I thought I’d take the chance to reveal some of my AdWords Quality Score research. Take it with a pinch of salt. This is small sample stuff.
I know a lot of people rely on AdWords to send traffic to their CPA offers. It might not be the best service, and it’s certainly not the most liked – but AdWords remains the number one PPC solution in terms of sheer volume at your disposal.
The trouble is, absent of any real competition, Google has long since decided to get picky and bitchy over the types of paid ads that it’ll allow.
Basically, this isn’t 2003 anymore. You can’t throw any old squeeze page on to the web and expect Google to suck it up to your plastic. Neither can you whore thousands of $0.05 clicks to a site that looks scammy, and probably is scammy.
If you’re just getting started with PPC, there’s a fat chance you’ve added an AdWords campaign only to see your Quality Score knocked to 1/10 after a set period of time. You’re probably wondering what’s gone wrong, what’s changed, what’s happening. The answer is nothing. Your campaign was always going to get hit eventually, it just took a few weeks for AdWords’ manual reviewers to pull their fingers out of their asses.
If we look at the exact guidelines, we’ll see this on the black list:
Redirect URLs: Ads that contain URLs that automatically redirect to the parent company.
Bridge Pages: Ads for web pages that act as an intermediary, whose sole purpose is to link or redirect traffic to the parent company.
Framing: Ads for web pages that replicate the look and feel of a parent site. Your site should not mirror (be similar or nearly identical in appearance to) your parent company’s or any other advertiser’s site.
So yeah, sucks to be an affiliate marketer, right? Not quite.
I spent a lot of time setting up different vehicles of promotion to find out what Google deemed to be a “bridge page”. I mean, where is the line drawn? A sales letter? A review page? A fake testimonial?
Well depending on the offer that you’re promoting, it can be extremely difficult to pass ANY of those through the manual account review. But interestingly enough, I ran in to a few strange patterns.
My testing involved setting up 12 almost identical campaigns across 12 different AdWords accounts. The only difference was the local country of the account. I ran my campaign through the USA AdWords, the UK version, the Canadian version…and so on…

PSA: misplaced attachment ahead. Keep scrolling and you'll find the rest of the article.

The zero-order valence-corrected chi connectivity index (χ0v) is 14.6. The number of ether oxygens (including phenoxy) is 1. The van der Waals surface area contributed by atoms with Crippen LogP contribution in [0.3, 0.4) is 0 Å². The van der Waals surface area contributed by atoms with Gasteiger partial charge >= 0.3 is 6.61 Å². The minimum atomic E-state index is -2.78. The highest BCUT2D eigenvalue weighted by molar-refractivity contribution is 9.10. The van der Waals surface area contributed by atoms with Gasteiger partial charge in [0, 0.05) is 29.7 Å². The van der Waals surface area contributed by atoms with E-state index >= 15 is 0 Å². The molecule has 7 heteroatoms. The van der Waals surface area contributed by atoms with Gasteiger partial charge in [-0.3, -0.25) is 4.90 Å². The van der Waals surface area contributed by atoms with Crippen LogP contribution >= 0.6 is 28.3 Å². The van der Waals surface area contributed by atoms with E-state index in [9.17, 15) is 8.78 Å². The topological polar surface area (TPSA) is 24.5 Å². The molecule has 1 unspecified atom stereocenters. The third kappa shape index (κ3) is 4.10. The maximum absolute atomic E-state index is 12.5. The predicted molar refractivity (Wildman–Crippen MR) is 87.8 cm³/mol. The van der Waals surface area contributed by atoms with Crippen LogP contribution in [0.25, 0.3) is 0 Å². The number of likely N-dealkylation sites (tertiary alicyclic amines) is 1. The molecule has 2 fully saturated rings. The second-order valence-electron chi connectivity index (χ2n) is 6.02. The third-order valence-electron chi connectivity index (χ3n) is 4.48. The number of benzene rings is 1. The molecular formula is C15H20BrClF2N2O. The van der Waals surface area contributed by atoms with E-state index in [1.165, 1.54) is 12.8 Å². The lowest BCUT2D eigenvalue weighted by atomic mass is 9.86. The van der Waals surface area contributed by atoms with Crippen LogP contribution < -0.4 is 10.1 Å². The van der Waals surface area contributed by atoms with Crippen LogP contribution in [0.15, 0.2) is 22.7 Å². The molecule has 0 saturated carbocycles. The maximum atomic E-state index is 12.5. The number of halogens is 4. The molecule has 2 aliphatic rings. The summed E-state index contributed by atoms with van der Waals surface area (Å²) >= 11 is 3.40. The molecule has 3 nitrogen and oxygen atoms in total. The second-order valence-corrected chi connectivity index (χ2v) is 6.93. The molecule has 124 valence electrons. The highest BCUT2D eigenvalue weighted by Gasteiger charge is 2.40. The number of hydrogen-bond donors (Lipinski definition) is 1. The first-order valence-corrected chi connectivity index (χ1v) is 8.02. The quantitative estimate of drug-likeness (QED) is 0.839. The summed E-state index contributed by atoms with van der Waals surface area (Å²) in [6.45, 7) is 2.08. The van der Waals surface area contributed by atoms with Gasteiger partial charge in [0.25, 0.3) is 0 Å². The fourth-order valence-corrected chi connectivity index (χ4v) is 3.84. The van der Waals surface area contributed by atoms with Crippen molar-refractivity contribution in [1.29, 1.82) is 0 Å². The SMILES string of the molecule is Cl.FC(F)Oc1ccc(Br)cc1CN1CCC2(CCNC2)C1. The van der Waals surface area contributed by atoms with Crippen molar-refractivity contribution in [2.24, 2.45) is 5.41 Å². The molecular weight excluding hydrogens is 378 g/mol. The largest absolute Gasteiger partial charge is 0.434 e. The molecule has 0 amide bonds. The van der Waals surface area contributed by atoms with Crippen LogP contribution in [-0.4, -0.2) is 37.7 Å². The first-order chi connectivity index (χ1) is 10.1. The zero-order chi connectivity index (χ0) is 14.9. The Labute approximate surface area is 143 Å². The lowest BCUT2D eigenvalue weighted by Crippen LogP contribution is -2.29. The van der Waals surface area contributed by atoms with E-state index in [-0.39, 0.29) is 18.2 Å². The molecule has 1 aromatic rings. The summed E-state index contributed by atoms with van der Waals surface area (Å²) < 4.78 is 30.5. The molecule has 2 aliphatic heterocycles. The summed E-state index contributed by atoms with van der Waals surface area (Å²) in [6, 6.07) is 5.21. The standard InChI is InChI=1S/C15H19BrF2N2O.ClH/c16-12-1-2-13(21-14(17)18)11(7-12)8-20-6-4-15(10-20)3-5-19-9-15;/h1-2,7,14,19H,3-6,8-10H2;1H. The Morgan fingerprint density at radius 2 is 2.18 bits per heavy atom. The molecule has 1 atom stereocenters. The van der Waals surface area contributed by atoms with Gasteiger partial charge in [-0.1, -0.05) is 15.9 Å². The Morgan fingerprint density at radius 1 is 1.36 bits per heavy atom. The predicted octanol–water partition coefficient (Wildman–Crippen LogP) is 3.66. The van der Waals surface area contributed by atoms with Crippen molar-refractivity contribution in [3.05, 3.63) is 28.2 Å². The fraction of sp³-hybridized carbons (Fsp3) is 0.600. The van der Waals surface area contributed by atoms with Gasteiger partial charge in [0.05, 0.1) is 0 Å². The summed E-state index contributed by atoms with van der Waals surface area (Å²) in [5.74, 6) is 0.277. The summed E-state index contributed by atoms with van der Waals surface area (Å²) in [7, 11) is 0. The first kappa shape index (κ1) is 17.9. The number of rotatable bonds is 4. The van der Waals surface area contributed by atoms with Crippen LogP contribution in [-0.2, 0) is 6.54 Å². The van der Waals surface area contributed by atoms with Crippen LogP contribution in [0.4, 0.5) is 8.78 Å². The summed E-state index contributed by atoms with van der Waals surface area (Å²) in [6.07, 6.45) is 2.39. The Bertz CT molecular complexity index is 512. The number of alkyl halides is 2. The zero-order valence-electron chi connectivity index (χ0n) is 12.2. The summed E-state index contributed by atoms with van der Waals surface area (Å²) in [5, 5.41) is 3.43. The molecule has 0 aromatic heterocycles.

To my surprise, there were some distinct variations in how the quality checks were performed based on the account reps doing the checking. My America-based campaigns were shot down in a matter of days rather than weeks. Here’s how it averaged out after some extended testing.
USA AdWords – QS dropped after 12 days.
UK AdWords – QS dropped after 15 days.
Canada AdWords – QS dropped after 27 days.
South Africa AdWords – QS dropped after 56 days.
Now I’m not saying placing your cheap ass campaigns on a local South Africa based AdWords account is going to save the day. As you can see, they got to it eventually. But it got me thinking, and hopefully it gets you thinking too.
I’m based in the UK so my main AdWords account is managed by UK reps. I decided to run a couple of identical campaigns and tweak them so that they were only active between 6pm and 7am. Why this time period? Well, common sense says the working day for most office employees is 9am-5pm.
If the manual review team are asleep in their beds, my ad is going to slip under the radar. Baring in mind that I have no clue how Google operates internally, this was all just pure speculation. I thought it was worth a shot.
Sure enough, the campaign avoided a Google slap for more than the original average of 15 days. It’s still running today – over 3 months after I carried out the research. I just pause it during the hours when I’d imagine a manual reviewer to be actively trolling accounts.
And hey, if you want to know what time was “peak” for getting the slap – every single one of my UK based campaigns was slapped between 11am and 3pm on Friday afternoon.
Could it be pure coincidence? I’m not gonna lie, it probably is. But then, I don’t particularly care.
A campaign that risks getting the Google slap is absolutely no interest to me. I like long term stability – and the only reason I run with a quick squeeze page is to split test an offer, or to test the profitability of a new niche.
If you want to truly succeed in avoiding the Google slap, you’re going to need to offer value for content. A fake testimonial or a non-discrete review blog will both draw the wrong kind of attention under the gaze of a manual review.
But there are techniques out there that work. I’m not going to reveal my most effective method – because it’s massively underused and I’m reaping the profit from it. The ultimate goal is to create a page that looks as if it’s going to give the reader an unbiased opinion. I’ll drop a hint in saying that two-way communication is the best place to start.
I know a lot of guys have success with cloaking, but that’s not something that I dabble in.
If you try everything and still can’t sustain a long term profitable campaign on AdWords, maybe you need to start looking elsewhere. Both Yahoo and MSN AdCenter provide excellent platforms for PPC advertising. They’re also slightly cheaper and vastly different in the markets that they reach. I’ll have a separate post on that later. Until then, happy getting slapped.